The median income for families headed by single women under 30 is $16,000 a year. That's if the mother graduated from college. If she only has a high school diploma, her family's income is likely to be $3,200 a year.

On $16,000 a year, an average-sized family can make it. On $3,200? Welfare for sure. And possibly forever.If lack of education contributes to the feminization of poverty, a college degree can be the cure, according to Douglas North and Cliff Johnson.

North is director of college relations for Goddard College in Vermont. Four years ago, his school remodeled an empty dorm and began using it for low-income single-parent families. He kept track of those parents after they graduated from Goddard. "The bottom line is employability," he says. "Every one of our low-income graduates is now off welfare. Not marginally, but thoroughly off."

Johnson, director of youth employment for the Children's Defense Fund, has written a report called "Vanishing Dreams: The Growing Economic Plight of America's Young Families" in which he describes a steady loss of income among all young families over the past 15 years. Families headed by women and minorities have it worse. Only college graduates, regardless of sex or color, are earning approximately what they did 15 years ago.

Johnson and North came to Utah by invitation of the University of Utah to talk about how a partnership between students, colleges and the state can help make welfare recipients self-sufficient.

At the U.'s Women's Resource Center, director Beverly Purrington explained why the experts were invited at this particular time.

"The national Family Support Act of 1988 is being implemented by states this year. I'm hoping that our state will choose to formalize what we already have going - a good working relationship between the Department of Social Services, the student and the university.

"Utah has been a leader in self-sufficiency," Purrington says. "We've set a standard for the rest of the nation in helping single parents get off welfare."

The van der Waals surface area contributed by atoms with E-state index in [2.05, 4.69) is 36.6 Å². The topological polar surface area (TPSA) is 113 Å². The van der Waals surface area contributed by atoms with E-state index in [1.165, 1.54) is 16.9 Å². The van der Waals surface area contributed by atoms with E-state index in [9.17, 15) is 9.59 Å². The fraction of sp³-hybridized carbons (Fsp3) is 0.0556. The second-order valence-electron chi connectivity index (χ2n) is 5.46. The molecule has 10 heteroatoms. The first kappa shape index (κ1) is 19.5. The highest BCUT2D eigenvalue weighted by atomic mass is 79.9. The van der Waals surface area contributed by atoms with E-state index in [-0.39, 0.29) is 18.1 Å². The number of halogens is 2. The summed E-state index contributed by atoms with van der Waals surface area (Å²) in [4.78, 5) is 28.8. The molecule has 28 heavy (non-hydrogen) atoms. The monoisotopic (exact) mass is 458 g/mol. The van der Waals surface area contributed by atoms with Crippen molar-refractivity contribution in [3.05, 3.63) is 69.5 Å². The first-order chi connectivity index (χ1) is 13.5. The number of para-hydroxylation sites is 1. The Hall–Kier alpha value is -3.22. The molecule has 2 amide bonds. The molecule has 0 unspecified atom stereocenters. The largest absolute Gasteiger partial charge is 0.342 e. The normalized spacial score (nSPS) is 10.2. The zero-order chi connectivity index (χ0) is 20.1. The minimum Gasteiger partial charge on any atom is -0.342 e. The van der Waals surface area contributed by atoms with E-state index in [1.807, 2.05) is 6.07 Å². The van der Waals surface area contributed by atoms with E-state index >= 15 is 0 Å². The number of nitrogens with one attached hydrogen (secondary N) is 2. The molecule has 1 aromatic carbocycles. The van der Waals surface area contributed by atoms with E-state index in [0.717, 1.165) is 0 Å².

She adds, "Doug and Cliff met with about 250 educators, welfare advocates and social services administrators while they were here. They urged Utahns to make sure a college education is an option."

Don't deny a person an Aid to Families with Dependent Children (AFDC) grant because he or she is a college student, they urged. And take advantage of the act's 75 percent federal matching funds to help pay for child care while the parent is in class.

In Utah, "small numbers of parents on Aid to Families with Dependent Children have been graduating for 25 years," Purrington says.

Though the state doesn't pay for books or tuition, with enough determination a single parent can find loans or scholarships to supplement a job and/or an AFDC grant.

Purrington says the University of Utah currently has 2,000 single-parent students; 10 percent are men. "Most of our single-parent students are low income. Most work. Some get child support. The ones who don't get child support or who get just a little usually get AFDC."

The Family Support Act mandates education or training for welfare recipients with children over 3 years old.

Ultimately, allowing AFDC recepients to go to college will save taxpayers money, North said. "Oregon tracked 15,000 welfare recipients - none with a college degree - as they were placed in minimum-wage jobs. One year later half of them were back on assistance. Two years later 75 percent were on assistance. If you want to make a difference in a person's life or a family's life, you have to break the cycle.

"No one is suggesting college is the answer for all welfare recipients," he said. "Studies show that only 10 to 25 percent have the skills and determination to succeed.

"But college is the answer for some."



As director of the Women's Resource Center, Beverly Purrington meets many low-income single parents. They are also single in their purpose, she says. They want only to graduate and build a better life for their children.

"One single parent, I know, who is not receiving welfare, has four children under 9 years old. She works 20 hours a week on the average and maintains a 4.0 grade point. (Some of the U.'s highest-performing students are single parents.)

"The way she does it is by getting up at 4 a.m. to study. She takes classes in the morning, works all afternoon and spends evenings caring for her children. She doesn't get a lot of child support, but enough to get by.

"Another woman has three children, the oldest in first grade. She gets assistance from AFDC. She has no child support. No car. No telephone.

"She walks from her home at Ninth South and Ninth East to take her preschoolers to day care at the YMCA. Then she walks, from Third East and Third South, to the university. Every day. Her grades are high, too. She just won a scholarship."